Pyroxasulfone induced a low incidence of urinary bladder tumors in male rats in a 2-year bioassay at 1000 and 2000 ppm, with occasional urinary calculi. No increased incidence of tumors of any tissue occurred in female rats or in mice of either gender. We performed three short-term studies to evaluate early development of pyroxasulfone-induced urinary crystals and urothelial cytotoxicity with consequent regenerative proliferation. First, male rats were treated with dietary 50, 1000 or 2000 ppm pyroxasulfone for 1, 3 or 7 days. The urothelium was examined by light and scanning electron microscopy (LM, SEM) and bromodeoxyuridine labeling index (BrdU LI). In two other studies, male rats were treated with dietary 20 000 ppm pyroxasulfone for 1 week. Urine collected at various times of day was examined by SEM and energy dispersive spectroscopy (EDS) or by LM, SEM, EDS, and infrared spectroscopy (IFS). Urinary crystals were present at various time points. EDS and IFS showed some contained calcium; others contained organic matter. Cytotoxicity was detected by SEM as cellular swelling, craters, and necrosis and by LM as cellular hypertrophy. Increased cell proliferation was detected by LM (hyperplasia), SEM (piling up of round cells), and by increased BrdU LI. There was no evidence of increased apoptosis. These findings support a mode of action for pyroxasulfone-associated bladder tumors in male rats involving formation of urinary crystals leading to urothelial cytotoxicity and regenerative proliferation. This is a high dose phenomenon, therefore, pyroxasulfone is not likely to be carcinogenic to humans at exposure levels that do not cause crystals with subsequent calculi formation in the urinary tract.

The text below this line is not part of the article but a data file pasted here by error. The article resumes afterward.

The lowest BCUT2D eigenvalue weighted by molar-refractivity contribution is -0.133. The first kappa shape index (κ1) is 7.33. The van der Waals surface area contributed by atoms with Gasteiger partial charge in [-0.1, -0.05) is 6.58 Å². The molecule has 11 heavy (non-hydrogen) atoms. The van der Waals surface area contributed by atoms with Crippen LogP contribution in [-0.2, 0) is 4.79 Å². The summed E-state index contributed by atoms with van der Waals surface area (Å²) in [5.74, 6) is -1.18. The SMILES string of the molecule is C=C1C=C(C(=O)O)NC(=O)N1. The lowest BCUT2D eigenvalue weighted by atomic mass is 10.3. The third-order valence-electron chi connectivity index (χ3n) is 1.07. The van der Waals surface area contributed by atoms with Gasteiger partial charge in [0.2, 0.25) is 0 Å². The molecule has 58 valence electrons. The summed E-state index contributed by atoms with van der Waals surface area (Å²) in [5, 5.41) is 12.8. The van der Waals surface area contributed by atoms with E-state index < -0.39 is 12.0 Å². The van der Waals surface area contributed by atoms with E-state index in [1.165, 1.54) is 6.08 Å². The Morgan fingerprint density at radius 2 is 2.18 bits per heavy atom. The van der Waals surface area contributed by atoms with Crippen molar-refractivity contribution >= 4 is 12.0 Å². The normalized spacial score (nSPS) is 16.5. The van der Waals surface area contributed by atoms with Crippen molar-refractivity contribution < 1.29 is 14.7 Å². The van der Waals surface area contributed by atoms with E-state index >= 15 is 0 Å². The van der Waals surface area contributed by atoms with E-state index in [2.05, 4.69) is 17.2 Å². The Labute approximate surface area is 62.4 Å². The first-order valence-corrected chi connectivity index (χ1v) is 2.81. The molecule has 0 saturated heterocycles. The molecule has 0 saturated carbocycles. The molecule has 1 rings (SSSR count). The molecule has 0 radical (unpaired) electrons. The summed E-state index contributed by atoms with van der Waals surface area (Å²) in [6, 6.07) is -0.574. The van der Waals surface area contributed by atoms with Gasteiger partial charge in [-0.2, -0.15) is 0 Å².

- regenerative hyperplasia
- urinary bladder
- urinary crystals
ASJC Scopus subject areas
- Health, Toxicology and Mutagenesis